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#4547120 - 12/04/20 05:48 PM Re: The forgotten fighter plane which won the Battle of Britain [Re: NoFlyBoy]  
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Battle of France 10 May to 25 June was fought with two speed props alone.
Battle of Britain 10 July to Oct 31, was fought initially with two speed props, (and with Spitfires only having a single flap setting (full for landing - take-off flaps being 'closed' over a wooden chock, released by cycling the flap)), the CSP were being fitted from 24 June, but not complete until 16 August.

It was fortunate that during this period the main target was channel shipping, as had the Germans been ready to assault Fighter Command at the end of June or early July, the fighter response would have been inferior.

The transition had completed a little earlier than I had thought - old recollections of the reports on channel actions had bled into the early stage of the Luftwaffe assault on Britain, so the two were conflated slightly. ISTR there was an issue (possibly minor or 'technical only' with the failure mode of the hydraulic CSP, compared to some other implementations but I would have to look for the sources to check what the details were.

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#4547122 - 12/04/20 06:04 PM Re: The forgotten fighter plane which won the Battle of Britain [Re: NoFlyBoy]  
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To me the Whirlwind is like the Mosquito in that it looks right.


Q: What did socialist countries use before candles?
A: Electricity
#4547136 - 12/04/20 07:42 PM Re: The forgotten fighter plane which won the Battle of Britain [Re: NoFlyBoy]  
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Quote
there was an issue (possibly minor or 'technical only' with the failure mode of the hydraulic CSP,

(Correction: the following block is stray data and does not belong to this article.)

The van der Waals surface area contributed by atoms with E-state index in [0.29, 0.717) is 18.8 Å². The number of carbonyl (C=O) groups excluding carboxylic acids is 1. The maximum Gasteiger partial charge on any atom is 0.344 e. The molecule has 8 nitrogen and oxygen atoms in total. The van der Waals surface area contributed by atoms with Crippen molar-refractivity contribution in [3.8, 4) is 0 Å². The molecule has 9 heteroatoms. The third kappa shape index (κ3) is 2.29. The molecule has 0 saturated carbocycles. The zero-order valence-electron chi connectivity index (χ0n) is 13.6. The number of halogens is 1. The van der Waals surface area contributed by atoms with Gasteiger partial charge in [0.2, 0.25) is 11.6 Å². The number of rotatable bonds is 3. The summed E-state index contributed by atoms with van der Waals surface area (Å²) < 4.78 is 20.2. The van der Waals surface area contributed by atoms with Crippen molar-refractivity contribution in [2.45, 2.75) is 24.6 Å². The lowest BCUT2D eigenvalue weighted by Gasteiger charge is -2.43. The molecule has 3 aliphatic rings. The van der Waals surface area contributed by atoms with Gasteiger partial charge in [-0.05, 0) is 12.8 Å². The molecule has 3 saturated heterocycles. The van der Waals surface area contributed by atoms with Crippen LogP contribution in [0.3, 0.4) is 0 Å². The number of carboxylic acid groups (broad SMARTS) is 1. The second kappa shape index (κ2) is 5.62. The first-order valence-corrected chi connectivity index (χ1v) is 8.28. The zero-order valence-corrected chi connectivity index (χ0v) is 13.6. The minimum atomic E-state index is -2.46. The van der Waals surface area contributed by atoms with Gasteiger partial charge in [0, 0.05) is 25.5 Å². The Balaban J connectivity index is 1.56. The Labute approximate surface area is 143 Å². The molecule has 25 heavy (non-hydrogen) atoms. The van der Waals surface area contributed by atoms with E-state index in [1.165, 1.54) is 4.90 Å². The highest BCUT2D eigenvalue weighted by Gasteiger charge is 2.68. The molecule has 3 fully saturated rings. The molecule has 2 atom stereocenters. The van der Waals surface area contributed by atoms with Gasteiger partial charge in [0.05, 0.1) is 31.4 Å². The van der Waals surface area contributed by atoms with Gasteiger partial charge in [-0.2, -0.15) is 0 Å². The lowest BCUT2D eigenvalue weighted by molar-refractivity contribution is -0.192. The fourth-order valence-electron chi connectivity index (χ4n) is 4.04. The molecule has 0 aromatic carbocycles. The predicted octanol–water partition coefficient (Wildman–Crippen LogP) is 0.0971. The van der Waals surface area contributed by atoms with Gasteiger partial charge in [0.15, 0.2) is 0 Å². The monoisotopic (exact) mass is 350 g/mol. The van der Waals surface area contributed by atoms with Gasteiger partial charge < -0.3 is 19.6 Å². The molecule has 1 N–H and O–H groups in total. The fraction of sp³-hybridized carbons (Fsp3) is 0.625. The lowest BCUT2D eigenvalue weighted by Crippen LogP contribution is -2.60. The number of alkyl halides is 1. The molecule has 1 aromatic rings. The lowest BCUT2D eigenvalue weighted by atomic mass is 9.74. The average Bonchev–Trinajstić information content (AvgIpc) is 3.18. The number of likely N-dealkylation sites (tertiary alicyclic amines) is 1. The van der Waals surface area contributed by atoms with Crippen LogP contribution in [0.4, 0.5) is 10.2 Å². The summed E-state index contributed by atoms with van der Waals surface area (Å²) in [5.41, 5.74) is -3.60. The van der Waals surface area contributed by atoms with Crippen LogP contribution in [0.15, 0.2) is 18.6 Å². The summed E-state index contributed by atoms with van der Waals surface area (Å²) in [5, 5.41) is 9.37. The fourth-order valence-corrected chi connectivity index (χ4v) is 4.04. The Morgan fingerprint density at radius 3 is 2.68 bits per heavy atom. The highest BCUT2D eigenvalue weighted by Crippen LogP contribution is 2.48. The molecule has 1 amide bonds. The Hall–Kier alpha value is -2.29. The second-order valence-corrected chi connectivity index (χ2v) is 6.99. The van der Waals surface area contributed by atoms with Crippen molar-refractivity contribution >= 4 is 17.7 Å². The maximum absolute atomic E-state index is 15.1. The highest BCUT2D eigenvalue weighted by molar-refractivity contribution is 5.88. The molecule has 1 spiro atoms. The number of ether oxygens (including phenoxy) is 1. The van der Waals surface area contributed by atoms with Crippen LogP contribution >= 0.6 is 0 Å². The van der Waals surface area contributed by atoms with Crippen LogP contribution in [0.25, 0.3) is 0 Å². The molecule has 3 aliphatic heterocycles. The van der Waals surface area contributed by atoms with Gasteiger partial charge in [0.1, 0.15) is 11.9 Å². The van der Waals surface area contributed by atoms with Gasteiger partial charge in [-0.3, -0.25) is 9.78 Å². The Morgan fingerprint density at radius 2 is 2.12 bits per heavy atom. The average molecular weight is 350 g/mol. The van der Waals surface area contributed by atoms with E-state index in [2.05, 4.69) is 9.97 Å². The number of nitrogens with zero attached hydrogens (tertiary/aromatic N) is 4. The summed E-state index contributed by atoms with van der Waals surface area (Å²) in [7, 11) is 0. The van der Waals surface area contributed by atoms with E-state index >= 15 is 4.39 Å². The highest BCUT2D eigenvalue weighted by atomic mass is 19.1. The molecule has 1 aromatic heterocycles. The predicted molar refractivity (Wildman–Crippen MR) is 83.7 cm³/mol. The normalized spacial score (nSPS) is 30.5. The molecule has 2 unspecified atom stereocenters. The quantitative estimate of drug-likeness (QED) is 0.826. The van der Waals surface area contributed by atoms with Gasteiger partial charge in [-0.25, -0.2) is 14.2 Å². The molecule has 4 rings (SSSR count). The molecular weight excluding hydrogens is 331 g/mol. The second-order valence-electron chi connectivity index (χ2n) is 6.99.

failure mode was normally fully fine- ie high rpm/high drag- not good as a 'runaway' prop could wrench the prop or whole engine from the plane- if the conrods didn't exit the crancase first- both events not being conducive to the cleanliness of the pilot's underwear.
CSP's in twins are normally fail coarse/feathered

#4547145 - 12/04/20 08:47 PM Re: The forgotten fighter plane which won the Battle of Britain [Re: Lieste]  
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Originally Posted by Lieste
The Spitfire had higher growth potential, but in 1940 it is questionable that it was the better aircraft.


Ehh, the Spitfire was significantly faster; I know, speed is not everything, but ~350 mph vs the Hurri's ~310 at the altitudes the Luftwaffe was operating was an important advantage.

I agree the Hurricane was capable, but I disagree there is much question as to which aircraft was better. Had the RAF been able to, they definitely would have replaced their Hurricanes with Spitfires in 1940.

#4547157 - 12/04/20 09:13 PM Re: The forgotten fighter plane which won the Battle of Britain [Re: Chucky]  
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Originally Posted by Chucky
To me the Whirlwind is like the Mosquito in that it looks right.


What on Mosquito doesn't look right? I think it's a very pretty plane.


[Linked Image]

I do hope they build them again

https://www.telegraph.co.uk/news/20...uito-plans-will-allow-wooden-wonder-fly/


[Linked Image]
#4547159 - 12/04/20 09:19 PM Re: The forgotten fighter plane which won the Battle of Britain [Re: NoFlyBoy]  
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Was it possible to manufacture and maintain them operationally as rapidly and efficiently? Did they have an overwhelmingly superior combat performance? The combat returns show 60%+ of claims made by the Hurricane squadrons.

Sure, later in the war, better evolutions were vastly superior (as a short range fighter or middling range recce aircraft) than the Hurricane, but during the BoF and BoB, I am not totally convinced.

Wars often turn on the logistics issues and usability rather than on spreadsheet performance numbers, and logistically the Hurricane was a better machine in the early war.